Taxpayers still outraged over IRS refund amounts as tax deadline draws near

Refund amounts this tax season – the first filing under the Tax Cuts and Jobs Act – have been a huge point of contention for taxpayers, despite the administration’s efforts to explain why there may be discrepancies between this year’s check and last year’s.

A number of hashtags have popped up across social media, including #TaxScam, where taxpayers have voiced frustrations about how they think the new tax law has affected what they owe.

Early in the season, tax refunds were down double digits when compared with last year. However, they soon caught up and are currently on par with last year’s figures.

Overall, IRS Commissioner Charles Rettig said the average refund, as of April 5, was $2,388, compared to $2,864 during the comparable period last year.

As of the end of March, however, the IRS had issued $6 billion less in total refunds when compared with last year.

Rettig was questioned about average refund amounts during testimony before the Senate Finance Committee on Wednesday – and why some people may be receiving lower refund amounts this year when compared with last.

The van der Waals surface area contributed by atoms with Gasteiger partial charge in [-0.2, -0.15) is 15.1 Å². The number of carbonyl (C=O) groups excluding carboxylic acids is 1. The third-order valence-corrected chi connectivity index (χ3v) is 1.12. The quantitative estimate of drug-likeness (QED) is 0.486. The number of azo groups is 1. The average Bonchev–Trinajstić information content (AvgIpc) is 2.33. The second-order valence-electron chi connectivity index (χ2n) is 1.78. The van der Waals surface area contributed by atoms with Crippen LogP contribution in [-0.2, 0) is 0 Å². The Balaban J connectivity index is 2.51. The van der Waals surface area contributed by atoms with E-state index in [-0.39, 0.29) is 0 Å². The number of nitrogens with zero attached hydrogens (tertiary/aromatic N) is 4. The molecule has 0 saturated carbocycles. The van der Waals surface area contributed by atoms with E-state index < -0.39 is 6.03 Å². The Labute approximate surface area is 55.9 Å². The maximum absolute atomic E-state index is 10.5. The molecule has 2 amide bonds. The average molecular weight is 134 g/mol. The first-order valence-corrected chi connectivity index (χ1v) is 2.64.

While noting that the IRS is a tax administrator, and doesn’t message the “why’s” and “how’s” behind statistics, the IRS chief said “we are more or less on par with where we were last year.” He also agreed with lawmakers that it would not be possible to know what an individual’s tax burden is simply by looking at his or her refund.

Due to the implementation of the new tax law and updated withholding tables, Rettig said a good portion of taxpayers – like married people or those with concurrent jobs – should have updated their withholding amounts. All taxpayers were urged to do so throughout the year, and failure to update could even mean some people owed the IRS for the first time.


Lower refunds might not necessarily be a bad thing. It indicates you did not overpay taxes during the year.

The overall result of the new tax law is that about 80 percent of filers should still see a net tax benefit. However, that could be reflected in higher take home pay instead of a large refund from the IRS.